Reinventing the EEOC
Nancy M. Modesitt
University of Baltimore - School of Law
December 1, 2010
Southern Methodist University Law Review, Vol. 63, No. 4, p. 1237, 2010
University of Baltimore School of Law Legal Studies Research Paper No. 2011-2
The Equal Employment Opportunity Commission (EEOC) has struggled to be a meaningful force in eradicating employment discrimination since its inception. The primary reasons for this are structural in nature. The EEOC was designed to react to discrimination complaints by investigating and conciliating all of the thousands of complaints filed annually. The EEOC has never been able to investigate all these complaints despite using the vast majority of its resources attempting to do so. The devotion of resources to managing and investigating the huge volume of complaints prevents the EEOC from taking more effective steps to eliminate discrimination. This article proposes a reinvention of the EEOC by making significant changes to the EEOC’s organization and responsibilities. I advocate five fundamental changes. First, the EEOC should no longer be required to accept and investigate all complaints of discrimination. Instead, it should only investigate and litigate significant claims of discrimination. Second, the threat of EEOC litigation must be given greater force by allowing the EEOC to collect attorneys’ fees and fines from employers when it prevails in litigation. Third, because its mediation program has been quite effective, the EEOC should partner with the federal courts to provide mediation in employment discrimination cases filed in federal court. Fourth, the EEOC should increase its information-gathering and analysis activities to better understand and combat current trends in employment discrimination. Finally, the EEOC needs to expand its discrimination prevention programs by providing significantly more information and training to employers to assist them in complying with federal laws.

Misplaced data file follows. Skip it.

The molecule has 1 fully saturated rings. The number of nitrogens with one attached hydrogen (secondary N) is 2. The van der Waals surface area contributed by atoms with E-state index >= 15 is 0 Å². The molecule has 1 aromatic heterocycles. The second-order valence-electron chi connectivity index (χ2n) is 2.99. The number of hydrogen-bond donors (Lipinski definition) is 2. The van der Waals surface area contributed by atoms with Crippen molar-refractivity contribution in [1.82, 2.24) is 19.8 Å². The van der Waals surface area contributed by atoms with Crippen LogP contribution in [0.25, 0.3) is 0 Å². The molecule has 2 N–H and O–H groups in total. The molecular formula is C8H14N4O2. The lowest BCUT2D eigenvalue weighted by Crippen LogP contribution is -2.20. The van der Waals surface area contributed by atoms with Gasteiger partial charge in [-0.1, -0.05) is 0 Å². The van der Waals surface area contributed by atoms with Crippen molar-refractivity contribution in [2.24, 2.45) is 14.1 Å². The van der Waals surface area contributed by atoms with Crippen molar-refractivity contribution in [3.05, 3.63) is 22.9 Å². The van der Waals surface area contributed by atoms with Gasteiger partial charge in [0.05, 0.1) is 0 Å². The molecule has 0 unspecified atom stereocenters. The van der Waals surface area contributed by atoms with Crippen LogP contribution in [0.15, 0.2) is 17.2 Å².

Number of Pages in PDF File: 43
Keywords: Equal Employment Opportunity Commission, EEOC, Employment Discrimination, U.S. Government Agencies, Federal Courts, Fines, Attorneys' Fees, Employers, Litigation, Mediation Program, Federal Laws, Agency Responsibilities, Agency Reorganization
JEL Classification: K19, K23, K29, K39, K42, K49, J71, J78, J79
Date posted: February 9, 2011 ; Last revised: March 15, 2011
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